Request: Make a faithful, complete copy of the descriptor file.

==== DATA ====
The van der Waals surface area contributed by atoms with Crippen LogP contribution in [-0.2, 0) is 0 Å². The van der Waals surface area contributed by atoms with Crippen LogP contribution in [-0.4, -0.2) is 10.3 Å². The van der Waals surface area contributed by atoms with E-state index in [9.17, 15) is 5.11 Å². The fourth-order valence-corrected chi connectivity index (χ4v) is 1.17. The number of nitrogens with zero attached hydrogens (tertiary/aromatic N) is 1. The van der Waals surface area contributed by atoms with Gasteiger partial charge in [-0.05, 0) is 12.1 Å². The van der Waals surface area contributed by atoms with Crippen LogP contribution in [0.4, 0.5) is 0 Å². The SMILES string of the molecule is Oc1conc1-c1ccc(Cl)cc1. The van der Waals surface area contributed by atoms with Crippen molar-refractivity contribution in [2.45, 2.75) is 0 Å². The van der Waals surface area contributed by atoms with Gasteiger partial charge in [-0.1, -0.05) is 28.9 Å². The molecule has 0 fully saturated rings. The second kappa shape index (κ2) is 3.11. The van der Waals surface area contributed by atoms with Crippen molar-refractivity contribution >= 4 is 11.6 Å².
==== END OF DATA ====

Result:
The van der Waals surface area contributed by atoms with Crippen LogP contribution in [-0.2, 0) is 0 Å². The van der Waals surface area contributed by atoms with Crippen LogP contribution in [-0.4, -0.2) is 10.3 Å². The van der Waals surface area contributed by atoms with E-state index in [9.17, 15) is 5.11 Å². The fourth-order valence-corrected chi connectivity index (χ4v) is 1.17. The number of nitrogens with zero attached hydrogens (tertiary/aromatic N) is 1. The van der Waals surface area contributed by atoms with Gasteiger partial charge in [-0.05, 0) is 12.1 Å². The van der Waals surface area contributed by atoms with Crippen LogP contribution in [0.4, 0.5) is 0 Å². The SMILES string of the molecule is Oc1conc1-c1ccc(Cl)cc1. The van der Waals surface area contributed by atoms with Crippen molar-refractivity contribution in [2.45, 2.75) is 0 Å². The van der Waals surface area contributed by atoms with Gasteiger partial charge in [-0.1, -0.05) is 28.9 Å². The molecule has 0 fully saturated rings. The second kappa shape index (κ2) is 3.11. The van der Waals surface area contributed by atoms with Crippen molar-refractivity contribution >= 4 is 11.6 Å².